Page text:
Let’s keep hating on health care through November
Not all Americans hate the new law. More people think it will help than think it will hurt. Republicans excepted, of course.
Not all Americans hate the president. By the thinnest of margins, most of the country actually thinks he's doing a good job. And while a 51 percent approval rating isn't stellar, it's still double what Barack Obama's predecessor could manage in the waning months of his administration.
Not all Americans hate the Democrats. The margin here - 47 percent to 45 percent - is razor thin, too, but it's hardly the kind of animus that leads to vile name-calling under the guise of "passionate about an issue."
Yet, none of that's stopping a dozen or so states from getting their briefs in a wad and suing to stop the bill - all states with Republican attorneys general, and don't think that's a coincidence.
The suits try to make health-care reform a state's rights issue, and why not? Republicans tried to make it anything but a human rights' issue quite a while back, long before they started saying that God, not the government, should decide what rights people should have.
And for the Republicans health care needs to remain an issue for another eight months, lest voters forget about this atrocity before November's elections. Filing the suits ensures that the issue keeps popping up, long after everyone forgets that even Sarah Palin once went to Canada for health care.
Few issues illustrate the deep chasms in this country as well as the health-care debate - and that's probably too civilized a term when one member of Congress calls another a "baby killer" on the House floor.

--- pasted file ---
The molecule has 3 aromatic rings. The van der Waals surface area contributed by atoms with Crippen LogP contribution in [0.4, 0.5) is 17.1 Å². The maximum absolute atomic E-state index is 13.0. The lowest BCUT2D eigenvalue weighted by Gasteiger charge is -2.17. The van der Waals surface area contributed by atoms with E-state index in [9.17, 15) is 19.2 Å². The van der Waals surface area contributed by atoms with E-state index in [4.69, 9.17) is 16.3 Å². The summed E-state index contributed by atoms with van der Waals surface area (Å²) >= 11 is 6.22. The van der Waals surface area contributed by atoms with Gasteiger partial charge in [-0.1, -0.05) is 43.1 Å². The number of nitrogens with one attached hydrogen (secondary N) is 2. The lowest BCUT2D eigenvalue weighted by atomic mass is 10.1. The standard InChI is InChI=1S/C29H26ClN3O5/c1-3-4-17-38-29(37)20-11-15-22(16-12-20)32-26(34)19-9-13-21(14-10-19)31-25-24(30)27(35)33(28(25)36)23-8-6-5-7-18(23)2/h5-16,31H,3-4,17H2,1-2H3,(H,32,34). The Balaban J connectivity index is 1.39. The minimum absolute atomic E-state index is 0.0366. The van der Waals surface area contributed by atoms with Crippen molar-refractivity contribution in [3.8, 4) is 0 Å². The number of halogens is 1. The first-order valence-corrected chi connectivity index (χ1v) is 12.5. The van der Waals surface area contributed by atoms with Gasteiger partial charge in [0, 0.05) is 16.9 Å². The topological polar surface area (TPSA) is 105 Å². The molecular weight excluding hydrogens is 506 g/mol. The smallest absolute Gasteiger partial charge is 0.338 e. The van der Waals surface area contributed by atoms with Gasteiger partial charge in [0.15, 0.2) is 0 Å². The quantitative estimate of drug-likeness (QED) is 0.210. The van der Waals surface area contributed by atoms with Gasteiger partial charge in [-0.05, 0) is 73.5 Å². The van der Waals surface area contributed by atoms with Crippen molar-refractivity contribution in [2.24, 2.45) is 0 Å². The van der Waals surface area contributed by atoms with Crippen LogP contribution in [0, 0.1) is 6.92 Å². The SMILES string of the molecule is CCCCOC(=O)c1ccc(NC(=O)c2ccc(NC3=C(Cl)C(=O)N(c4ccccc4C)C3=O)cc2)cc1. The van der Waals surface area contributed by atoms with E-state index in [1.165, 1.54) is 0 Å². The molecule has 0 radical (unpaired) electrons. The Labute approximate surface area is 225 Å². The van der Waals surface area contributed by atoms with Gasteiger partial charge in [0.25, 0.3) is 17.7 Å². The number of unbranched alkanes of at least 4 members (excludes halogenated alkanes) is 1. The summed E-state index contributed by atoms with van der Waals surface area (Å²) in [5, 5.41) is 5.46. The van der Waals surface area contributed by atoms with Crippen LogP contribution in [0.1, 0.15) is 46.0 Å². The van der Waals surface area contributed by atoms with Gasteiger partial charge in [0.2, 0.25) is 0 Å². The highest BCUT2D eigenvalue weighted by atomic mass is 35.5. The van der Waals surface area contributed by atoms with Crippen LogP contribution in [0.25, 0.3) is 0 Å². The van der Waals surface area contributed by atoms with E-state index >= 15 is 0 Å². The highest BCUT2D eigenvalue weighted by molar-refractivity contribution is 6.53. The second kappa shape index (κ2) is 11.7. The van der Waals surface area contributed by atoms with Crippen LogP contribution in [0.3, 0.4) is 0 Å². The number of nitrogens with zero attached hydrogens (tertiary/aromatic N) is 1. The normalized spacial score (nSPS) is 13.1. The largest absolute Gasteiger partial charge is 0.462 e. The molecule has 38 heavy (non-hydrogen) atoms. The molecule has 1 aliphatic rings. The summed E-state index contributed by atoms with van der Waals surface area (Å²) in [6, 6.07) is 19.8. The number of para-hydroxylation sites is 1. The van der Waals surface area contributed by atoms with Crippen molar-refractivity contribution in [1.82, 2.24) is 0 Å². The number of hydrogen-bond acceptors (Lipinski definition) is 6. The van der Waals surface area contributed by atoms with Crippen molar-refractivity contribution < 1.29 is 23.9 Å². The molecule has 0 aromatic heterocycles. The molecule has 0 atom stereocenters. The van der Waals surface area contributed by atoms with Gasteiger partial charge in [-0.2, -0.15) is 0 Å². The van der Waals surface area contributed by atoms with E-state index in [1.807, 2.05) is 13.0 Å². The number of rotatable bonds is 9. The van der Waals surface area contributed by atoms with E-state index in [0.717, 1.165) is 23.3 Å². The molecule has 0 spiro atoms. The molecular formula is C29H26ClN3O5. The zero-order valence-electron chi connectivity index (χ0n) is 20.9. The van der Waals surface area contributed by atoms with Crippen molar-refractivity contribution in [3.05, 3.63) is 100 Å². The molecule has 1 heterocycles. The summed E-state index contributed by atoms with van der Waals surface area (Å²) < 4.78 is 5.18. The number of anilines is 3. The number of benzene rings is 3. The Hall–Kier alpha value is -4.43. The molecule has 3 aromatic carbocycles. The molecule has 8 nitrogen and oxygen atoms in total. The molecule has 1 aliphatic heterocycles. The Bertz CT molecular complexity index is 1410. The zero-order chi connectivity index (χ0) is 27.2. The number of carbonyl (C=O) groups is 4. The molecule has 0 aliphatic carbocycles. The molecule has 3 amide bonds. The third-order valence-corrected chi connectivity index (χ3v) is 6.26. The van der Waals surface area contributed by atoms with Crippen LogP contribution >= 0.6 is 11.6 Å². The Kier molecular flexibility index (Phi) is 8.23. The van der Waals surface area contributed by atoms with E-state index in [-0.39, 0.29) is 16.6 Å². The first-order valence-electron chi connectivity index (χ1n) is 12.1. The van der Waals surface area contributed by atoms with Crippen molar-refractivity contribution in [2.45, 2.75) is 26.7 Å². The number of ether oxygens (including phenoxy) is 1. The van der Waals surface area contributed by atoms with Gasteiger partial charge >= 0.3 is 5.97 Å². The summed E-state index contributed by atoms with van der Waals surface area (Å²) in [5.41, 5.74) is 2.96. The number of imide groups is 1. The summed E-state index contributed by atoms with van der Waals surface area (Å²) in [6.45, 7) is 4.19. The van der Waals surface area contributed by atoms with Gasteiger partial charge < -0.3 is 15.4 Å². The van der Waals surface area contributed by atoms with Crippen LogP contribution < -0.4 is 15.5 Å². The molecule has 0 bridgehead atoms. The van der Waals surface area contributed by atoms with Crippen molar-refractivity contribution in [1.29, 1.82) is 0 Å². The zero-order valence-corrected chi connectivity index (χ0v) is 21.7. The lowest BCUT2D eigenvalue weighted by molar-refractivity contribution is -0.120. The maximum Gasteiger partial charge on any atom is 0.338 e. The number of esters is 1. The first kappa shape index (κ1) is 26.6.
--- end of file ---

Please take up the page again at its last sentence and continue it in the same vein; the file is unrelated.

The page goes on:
On one side: The "haves" who wanted to preserve the status quo. It's baffling that anyone would want to hold on to a system where premium increases have been steep and inversely proportional to changes in coverage, but mythology such as the "death panel" and other Loch Ness monster-like specters fueled some of the resistance to change.
On the other side: The "have nots" who struggle to pay premiums or, failing that, to pay bills in the event of illness or accident. Their supporters include anyone who understands that guaranteeing access to health care is the humane and, in the long run, financially smart thing to do.
The odd thing is, most nonpartisan polling data indicates that these two sides are about evenly split. That's why it makes no sense for Republicans to keep their teeth sunk into health care as a wedge issue. They're simply not going to add much support for their side. They'll hold on to what they have, but the Democrats already have slightly more. Where's the gain, other than in continuing to rake in donations from insurance companies and drug makers by continuing to fight the good fight for them?
If the Republicans want an issue with resonance and staying power, the economy would be a much better choice. Americans' negativity on that front has been increasingly steadily for months.
But, then, it's hard to find well-heeled lobbyists to support that issue. Besides, "it's the economy, stupid" has already been used.
Copyright 2010 Debra Legg. All rights reserved.